Looked at from one perspective, Joaquin Miller was a pathological liar, an eccentric, and a poseur. But in the turn-of-the-century worlds of Pre-Raphaelite and Aesthetic London, who wasn’t? Both D. G. Rossetti and Oscar Wilde became, in different generations, great fans of his, as much for his self-conscious affectation of a Wild West persona as for any literary merit his work might have had. Indeed, the dressing-up in cowboy garb that accompanied the transformation of Cincinnatus Miller from the Pacific Northwest (by way of birth in Indiana) into Joaquin Miller, the so-called “American Byron” and author of Songs of the Sierras (1871), was all part of his charm for British audiences, who embraced him after his arrival in London in 1870. The Building of the City Beautiful, issued in the 1890s by the two publishers who ran the Bodley Head, contained a series of recollections of Miller’s experiences in Britain from that visit of more than twenty years earlier—fabricated events such as his supposed quest for water in an English pub, as a naïve traveler “from Oregon, the land of pure water, where God pours it down from the snowy clouds of the hollow of His hand,” and his unhappy discovery instead of beer, which he claimed never to have tasted before. But it also recounted (and, of course, embroidered upon) such actual occasions as his dinner in September 1871, before leaving England, at the house of D. G. Rossetti. No wonder Oscar Wilde delighted in his company and sought him out in New York, during his own American tour, writing in a letter of 28 February 1882, “I need not tell you that whenever you visit England you will be received with that courtesy with which it is our pleasure to welcome all Americans, and that honour with which it is our privilege to greet all poets.”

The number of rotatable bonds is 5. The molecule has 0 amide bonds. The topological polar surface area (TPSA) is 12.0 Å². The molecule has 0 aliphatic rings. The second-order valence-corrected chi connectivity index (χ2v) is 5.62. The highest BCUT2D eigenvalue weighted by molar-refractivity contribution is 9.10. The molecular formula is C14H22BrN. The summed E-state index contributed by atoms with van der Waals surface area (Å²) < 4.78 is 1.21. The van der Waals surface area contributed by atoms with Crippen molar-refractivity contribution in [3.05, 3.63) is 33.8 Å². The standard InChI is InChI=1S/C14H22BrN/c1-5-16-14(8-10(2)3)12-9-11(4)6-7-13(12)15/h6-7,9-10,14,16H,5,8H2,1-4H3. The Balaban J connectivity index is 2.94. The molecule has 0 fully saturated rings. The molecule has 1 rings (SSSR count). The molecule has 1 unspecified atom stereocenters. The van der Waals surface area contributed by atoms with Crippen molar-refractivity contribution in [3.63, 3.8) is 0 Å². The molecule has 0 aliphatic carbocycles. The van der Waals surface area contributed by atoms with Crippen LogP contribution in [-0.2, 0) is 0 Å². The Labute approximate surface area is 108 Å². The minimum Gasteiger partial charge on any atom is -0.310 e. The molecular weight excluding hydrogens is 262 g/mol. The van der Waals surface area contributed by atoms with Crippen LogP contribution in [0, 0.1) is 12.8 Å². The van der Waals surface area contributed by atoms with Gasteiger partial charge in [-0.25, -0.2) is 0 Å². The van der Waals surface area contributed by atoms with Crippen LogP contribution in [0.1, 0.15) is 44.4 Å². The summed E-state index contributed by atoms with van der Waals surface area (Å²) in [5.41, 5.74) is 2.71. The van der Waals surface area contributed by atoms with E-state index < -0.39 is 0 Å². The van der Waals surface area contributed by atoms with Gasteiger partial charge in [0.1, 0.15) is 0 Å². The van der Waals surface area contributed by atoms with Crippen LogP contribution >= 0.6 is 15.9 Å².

Emma Lazarus, 1849–1887
“A Day in Surrey with William Morris,” Century Illustrated Monthly Magazine, July 1886.
The year 1883 was a most important one for Emma Lazarus, the Jewish poet from New York City. She wrote “The New Colossus,” which would be engraved on the pedestal of the Statue of Liberty, and she made her first trip to England. Her Pre-Raphaelite sympathies had long been evident, especially in the medievalist narrative poem, “Tannhäuser,” in Admetus and Other Poems (1871). On arriving in London, she gravitated to the studios of the artists G. F. Watts, Frederic Leighton, George Du Maurier, and Edward Burne-Jones. Through Burne-Jones she met William Morris, who invited her to Merton Abbey, the site of his textile works. One year later, she wrote a worshipful account of this visit for the American Century Magazine, which was edited by another Anglophile poet, Richard Watson Gilder (1844–1909). Her article celebrated the “frank comradeship, marked by mutual respect and good-will” between “employer and employed” at Merton Abbey, along with features such as the “richly bound” books available in a “circulating library for the benefit of the operatives,” illustrating Morris’s “theory that the workingman must be helped and uplifted . . . by developing and feeding his sense of beauty.” She made the case to American readers for Morris’s view of socialism and reproduced his 21 April 1884 letter to her, in which he advocated “revolution” as the solution to the modern labor problem. The Century Magazine held this article back for two years, a delay perhaps resulting from Gilder’s political caution, but one that Lazarus blamed on the alleged intervention of the English critic Edmund Gosse, whom she had also met in London. It finally appeared in 1886, accompanied by a portrait drawing of Morris by Lisa Stillman, daughter of the Pre-Raphaelites’ associate, W[illiam]. J[ames]. Stillman, and stepdaughter of the painter and Pre-Raphaelite model, Marie Spartali Stillman.